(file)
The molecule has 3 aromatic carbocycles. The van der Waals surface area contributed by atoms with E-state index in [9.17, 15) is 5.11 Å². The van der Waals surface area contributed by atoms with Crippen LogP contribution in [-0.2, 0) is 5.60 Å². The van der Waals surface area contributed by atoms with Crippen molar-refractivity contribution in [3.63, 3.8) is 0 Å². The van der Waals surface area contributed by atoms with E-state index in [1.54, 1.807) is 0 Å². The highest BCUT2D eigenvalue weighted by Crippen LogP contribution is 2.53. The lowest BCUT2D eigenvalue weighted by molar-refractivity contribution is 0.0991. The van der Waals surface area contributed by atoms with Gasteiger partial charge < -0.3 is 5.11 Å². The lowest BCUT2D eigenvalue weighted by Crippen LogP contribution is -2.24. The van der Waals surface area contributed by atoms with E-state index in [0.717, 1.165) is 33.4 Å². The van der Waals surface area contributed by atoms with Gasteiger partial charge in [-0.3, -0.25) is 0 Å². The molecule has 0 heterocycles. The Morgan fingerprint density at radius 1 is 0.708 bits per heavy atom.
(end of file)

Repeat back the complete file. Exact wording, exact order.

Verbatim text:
The molecule has 3 aromatic carbocycles. The van der Waals surface area contributed by atoms with E-state index in [9.17, 15) is 5.11 Å². The van der Waals surface area contributed by atoms with Crippen LogP contribution in [-0.2, 0) is 5.60 Å². The van der Waals surface area contributed by atoms with Crippen molar-refractivity contribution in [3.63, 3.8) is 0 Å². The van der Waals surface area contributed by atoms with E-state index in [1.54, 1.807) is 0 Å². The highest BCUT2D eigenvalue weighted by Crippen LogP contribution is 2.53. The lowest BCUT2D eigenvalue weighted by molar-refractivity contribution is 0.0991. The van der Waals surface area contributed by atoms with Gasteiger partial charge < -0.3 is 5.11 Å². The lowest BCUT2D eigenvalue weighted by Crippen LogP contribution is -2.24. The van der Waals surface area contributed by atoms with E-state index in [0.717, 1.165) is 33.4 Å². The van der Waals surface area contributed by atoms with Gasteiger partial charge in [-0.3, -0.25) is 0 Å². The molecule has 0 heterocycles. The Morgan fingerprint density at radius 1 is 0.708 bits per heavy atom.